MP: The company was founded in Germany over 50 years ago as a joint venture between Robert Bosch and Siemens AG and since 2015 is 100% owned by Robert Bosch. We are Europe’s largest home appliance manufacturer. Our products are produced at roughly 40 factories and sold in over 50 countries with iconic brands such as Bosch, Siemens, Gaggenau, Neff or Thermador. Our success is based on building innovative, high-quality domestic appliances ranging from cookers, ovens and extractor hoods, dishwashers, washers and dryers, fridges and freezers to small appliances such as vacuum cleaners, coffee machines or food processors. Seeing and understanding the digital trend we started about five years ago to think about what kind of future we are heading towards as a home appliance manufacturer and realized that we were going to transform from pure hardware to a hardware, software and ecosystem player that focuses on the home, mainly the kitchen. With our growth strategy in mind, we asked ourselves ‘what kind of consumer facing assets have to be developed and digitalized?’ We concentrated on our products and connected them to the Internet and added new digital touch points with our end-consumers. The first stage in this development involved digitalizing the core product and the underlying processes. The second stage was seeing how our connected products could become a platform that could deliver greater value to an ecosystem. For example, how could a connected dishwasher give a better user experience if you add services such as automatic replenishment of detergent? Or how could we design a refrigerator that could automatically detect when products were running low and place an order? During the third stage, we developed an application programming interface [API] and software development kit [SDK] so that our connected appliances could be addressed by developers because we wanted to boost the ecosystem. We also contributed to the ecosystem ourselves, through, for example, the acquisition of 65 % of the shares in a company called Kitchen Stories, which offers a video-guided cooking app. And in May of this year, we announced a strategic investment in Chefling, an app that gives recipe suggestions based on the food in a customer’s pantry. We have already started on the fourth step: we believe people will need devices in the kitchen to communicate with devices in other parts of the home. Our aim is to become a platform that can also work with the entertainment, security or other systems in a house.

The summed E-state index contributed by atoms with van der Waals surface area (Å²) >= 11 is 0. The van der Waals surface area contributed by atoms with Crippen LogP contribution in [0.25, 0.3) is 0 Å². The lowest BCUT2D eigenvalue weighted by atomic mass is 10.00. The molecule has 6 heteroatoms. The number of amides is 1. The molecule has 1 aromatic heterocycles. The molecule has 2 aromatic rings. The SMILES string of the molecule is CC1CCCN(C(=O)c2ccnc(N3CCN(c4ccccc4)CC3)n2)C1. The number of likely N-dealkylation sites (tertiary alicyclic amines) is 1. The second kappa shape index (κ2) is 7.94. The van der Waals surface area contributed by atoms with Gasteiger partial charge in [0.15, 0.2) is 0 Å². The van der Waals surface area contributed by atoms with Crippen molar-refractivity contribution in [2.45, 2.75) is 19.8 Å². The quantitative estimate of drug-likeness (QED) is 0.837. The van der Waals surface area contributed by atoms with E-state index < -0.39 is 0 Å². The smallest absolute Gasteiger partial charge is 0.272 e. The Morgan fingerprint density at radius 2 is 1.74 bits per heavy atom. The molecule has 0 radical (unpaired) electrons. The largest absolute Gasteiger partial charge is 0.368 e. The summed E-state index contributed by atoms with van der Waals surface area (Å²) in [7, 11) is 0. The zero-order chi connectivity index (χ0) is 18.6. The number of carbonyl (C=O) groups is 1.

Q: Why is it that we have been hearing about smart homes and refrigerators that can automatically order our groceries for 20 years and it is still not a reality?